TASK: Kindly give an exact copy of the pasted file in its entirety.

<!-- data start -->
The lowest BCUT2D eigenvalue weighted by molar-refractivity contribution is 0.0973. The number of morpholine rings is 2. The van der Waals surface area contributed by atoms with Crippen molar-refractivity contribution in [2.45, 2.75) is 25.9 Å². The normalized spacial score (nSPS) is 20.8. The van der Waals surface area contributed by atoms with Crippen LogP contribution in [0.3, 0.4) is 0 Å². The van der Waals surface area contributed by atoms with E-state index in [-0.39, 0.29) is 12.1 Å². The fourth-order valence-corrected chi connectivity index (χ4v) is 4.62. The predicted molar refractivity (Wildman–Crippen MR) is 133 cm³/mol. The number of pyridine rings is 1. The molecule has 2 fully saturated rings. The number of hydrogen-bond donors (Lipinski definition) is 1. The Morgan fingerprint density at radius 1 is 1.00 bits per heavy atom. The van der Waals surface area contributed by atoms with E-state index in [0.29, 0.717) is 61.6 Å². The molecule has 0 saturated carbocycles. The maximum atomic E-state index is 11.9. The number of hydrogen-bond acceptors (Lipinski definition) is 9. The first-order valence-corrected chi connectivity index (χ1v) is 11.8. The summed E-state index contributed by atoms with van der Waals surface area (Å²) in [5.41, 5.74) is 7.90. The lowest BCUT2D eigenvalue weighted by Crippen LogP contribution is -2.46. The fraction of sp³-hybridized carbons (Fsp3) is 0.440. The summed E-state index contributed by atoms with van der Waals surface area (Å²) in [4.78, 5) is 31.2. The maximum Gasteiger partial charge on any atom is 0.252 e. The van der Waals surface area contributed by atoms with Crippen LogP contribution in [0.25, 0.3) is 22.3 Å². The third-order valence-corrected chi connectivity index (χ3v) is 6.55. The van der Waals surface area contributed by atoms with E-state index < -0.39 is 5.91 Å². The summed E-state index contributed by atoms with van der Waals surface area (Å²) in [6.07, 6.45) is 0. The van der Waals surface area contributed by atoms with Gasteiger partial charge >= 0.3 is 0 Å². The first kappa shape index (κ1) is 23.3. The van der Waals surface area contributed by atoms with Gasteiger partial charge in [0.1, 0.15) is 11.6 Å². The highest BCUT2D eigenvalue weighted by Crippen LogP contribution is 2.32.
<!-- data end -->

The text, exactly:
The lowest BCUT2D eigenvalue weighted by molar-refractivity contribution is 0.0973. The number of morpholine rings is 2. The van der Waals surface area contributed by atoms with Crippen molar-refractivity contribution in [2.45, 2.75) is 25.9 Å². The normalized spacial score (nSPS) is 20.8. The van der Waals surface area contributed by atoms with Crippen LogP contribution in [0.3, 0.4) is 0 Å². The van der Waals surface area contributed by atoms with E-state index in [-0.39, 0.29) is 12.1 Å². The fourth-order valence-corrected chi connectivity index (χ4v) is 4.62. The predicted molar refractivity (Wildman–Crippen MR) is 133 cm³/mol. The number of pyridine rings is 1. The molecule has 2 fully saturated rings. The number of hydrogen-bond donors (Lipinski definition) is 1. The Morgan fingerprint density at radius 1 is 1.00 bits per heavy atom. The van der Waals surface area contributed by atoms with E-state index in [0.29, 0.717) is 61.6 Å². The molecule has 0 saturated carbocycles. The maximum atomic E-state index is 11.9. The number of hydrogen-bond acceptors (Lipinski definition) is 9. The first-order valence-corrected chi connectivity index (χ1v) is 11.8. The summed E-state index contributed by atoms with van der Waals surface area (Å²) in [5.41, 5.74) is 7.90. The lowest BCUT2D eigenvalue weighted by Crippen LogP contribution is -2.46. The fraction of sp³-hybridized carbons (Fsp3) is 0.440. The summed E-state index contributed by atoms with van der Waals surface area (Å²) in [4.78, 5) is 31.2. The maximum Gasteiger partial charge on any atom is 0.252 e. The van der Waals surface area contributed by atoms with Crippen LogP contribution in [0.25, 0.3) is 22.3 Å². The third-order valence-corrected chi connectivity index (χ3v) is 6.55. The van der Waals surface area contributed by atoms with E-state index < -0.39 is 5.91 Å². The summed E-state index contributed by atoms with van der Waals surface area (Å²) in [6.07, 6.45) is 0. The van der Waals surface area contributed by atoms with Gasteiger partial charge >= 0.3 is 0 Å². The first kappa shape index (κ1) is 23.3. The van der Waals surface area contributed by atoms with Gasteiger partial charge in [0.1, 0.15) is 11.6 Å². The highest BCUT2D eigenvalue weighted by Crippen LogP contribution is 2.32.